Distinguished Scholar Robin Wright talks with BBC World News America about new allegations by the UN High Commission on Human Rights that the Syrian military have been targeting children.
"The primary American mission is to help rebuild the house of cards that is the Iraqi government—a political challenge almost as daunting as devising a strategy to beat back the alienated Sunni (and other) forces in the Islamic State of Iraq and al-Sham (ISIS)," writes Robin Wright.
Something began during the Arab Spring that is irreversible, contends Wilson Center Scholar Roberto Toscano. The Arab masses feel empowered and have set the stage for economic and social transformation.
As the latest round of talks begin, Aaron David Miller outlines the three core challenges to achieving an agreement. And while the odds against success are long, “Still, Mr. Kerry has put down a bet worth making.”
Of all the states that rose against tyranny, Egypt and Tunisia have traveled the furthest on the road to democratic transformation. However, concerns about the Islamists’ fidelity to democracy continue to mount. This is particularly so in Egypt where the president seems susceptible to authoritarian proclivities and the Islamist elite show little inclination to compromise. In Tunisia, the prospects for democracy are relatively better as Ennahda, partners in the governing coalition, have little choice but to be flexible. It is rather ironic that democratic transformation is left in the hands of those professing fidelity to principles whose compatibility with democracy is contested.
While Iran’s nuke talks in Istanbul were ‘constructive and useful,’ the real work is yet to come writes Public Policy Scholar Michael Adler in this follow-up report on the P5+1 talks in Istanbul.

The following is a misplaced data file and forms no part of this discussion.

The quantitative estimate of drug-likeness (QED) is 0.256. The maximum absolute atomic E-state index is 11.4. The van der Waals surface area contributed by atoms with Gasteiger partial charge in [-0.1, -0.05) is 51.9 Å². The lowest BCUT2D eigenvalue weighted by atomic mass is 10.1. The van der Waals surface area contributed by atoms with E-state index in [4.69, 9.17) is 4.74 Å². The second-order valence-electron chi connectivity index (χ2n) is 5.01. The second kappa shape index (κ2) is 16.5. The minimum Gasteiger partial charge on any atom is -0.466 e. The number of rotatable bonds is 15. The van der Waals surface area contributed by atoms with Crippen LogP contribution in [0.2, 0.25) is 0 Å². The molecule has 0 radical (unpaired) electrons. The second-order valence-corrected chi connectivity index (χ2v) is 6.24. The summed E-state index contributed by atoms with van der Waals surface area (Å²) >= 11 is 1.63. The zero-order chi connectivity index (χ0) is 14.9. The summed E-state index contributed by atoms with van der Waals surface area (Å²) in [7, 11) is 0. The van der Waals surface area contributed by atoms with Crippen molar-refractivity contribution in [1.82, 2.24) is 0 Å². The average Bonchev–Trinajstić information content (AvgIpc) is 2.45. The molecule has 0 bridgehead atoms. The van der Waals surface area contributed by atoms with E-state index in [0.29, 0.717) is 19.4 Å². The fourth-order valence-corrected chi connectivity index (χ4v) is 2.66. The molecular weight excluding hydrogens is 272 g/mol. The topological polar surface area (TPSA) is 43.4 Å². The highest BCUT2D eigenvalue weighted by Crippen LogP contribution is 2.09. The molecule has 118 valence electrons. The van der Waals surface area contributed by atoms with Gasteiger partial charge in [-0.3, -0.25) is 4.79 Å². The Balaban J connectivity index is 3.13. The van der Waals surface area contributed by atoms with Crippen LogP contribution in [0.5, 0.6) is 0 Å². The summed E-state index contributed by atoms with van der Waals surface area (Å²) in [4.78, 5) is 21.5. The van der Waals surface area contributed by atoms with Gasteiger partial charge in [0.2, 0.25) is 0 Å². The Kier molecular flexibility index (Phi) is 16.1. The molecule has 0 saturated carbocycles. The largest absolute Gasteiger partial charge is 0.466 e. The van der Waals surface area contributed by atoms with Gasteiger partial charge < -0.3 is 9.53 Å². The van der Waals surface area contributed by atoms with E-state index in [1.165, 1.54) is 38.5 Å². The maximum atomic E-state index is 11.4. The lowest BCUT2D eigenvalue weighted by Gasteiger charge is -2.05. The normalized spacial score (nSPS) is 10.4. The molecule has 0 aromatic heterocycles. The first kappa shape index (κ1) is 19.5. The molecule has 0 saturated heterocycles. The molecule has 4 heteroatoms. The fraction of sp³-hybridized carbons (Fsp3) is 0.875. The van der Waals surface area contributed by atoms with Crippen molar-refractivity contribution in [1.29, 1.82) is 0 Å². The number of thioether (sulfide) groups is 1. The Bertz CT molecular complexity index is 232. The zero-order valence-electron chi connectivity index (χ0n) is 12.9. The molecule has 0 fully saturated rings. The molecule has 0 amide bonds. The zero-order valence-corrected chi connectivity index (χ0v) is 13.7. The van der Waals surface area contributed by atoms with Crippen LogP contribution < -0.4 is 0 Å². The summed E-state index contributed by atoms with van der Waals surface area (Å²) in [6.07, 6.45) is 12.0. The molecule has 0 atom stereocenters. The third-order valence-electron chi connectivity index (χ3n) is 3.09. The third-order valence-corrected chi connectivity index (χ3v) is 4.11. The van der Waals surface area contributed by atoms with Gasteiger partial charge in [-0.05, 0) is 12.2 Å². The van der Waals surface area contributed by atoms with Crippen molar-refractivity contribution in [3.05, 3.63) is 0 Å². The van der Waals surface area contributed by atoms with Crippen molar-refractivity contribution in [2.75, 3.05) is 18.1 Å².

The momentum of the Arab Spring has weakened, at least temporarily, in Jordan. This has returned the relationship between Jordan’s Muslim Brotherhood and the Jordanian regime to its historic position of limited engagement rather than full cooperation. Having survived the initial wave of Arab Spring unrest by relying on its traditional political formula, the regime is now confident that it can maintain stability without making major compromises on political or institutional reforms.
Iran marked the 35th anniversary of its Islamic Revolution on February 11. Shaul Bakhash, who witnessed the revolution first-hand, reflects on the revolution’s tumultuous birth and its legacy and how it differed from the still-born revolution in Egypt during the Arab Spring.
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The Iran Primer Blog
The Islamists Are Coming
Experts & Staff
- Haleh Esfandiari // Director, Middle East Program
- Mona Youssef // Program Associate
- Kendra Heideman // Program Assistant
- Michael Adler // Public Policy Scholar
- Margot Badran // Senior Scholar
- Shlomi Eldar // Fellow
- Aaron David Miller // Vice President for New Initiatives and Distinguished Scholar
- William Green Miller // Senior Scholar
- Amal Mudallali // Senior Scholar
- David Ottaway // Senior Scholar
- Marina Ottaway // Senior Scholar
- Emad El-Din Shahin // Public Policy Scholar
- Joby Warrick // Public Policy Scholar
- Robert Worth // Public Policy Scholar
- Robin Wright // USIP-Wilson Center Distinguished Scholar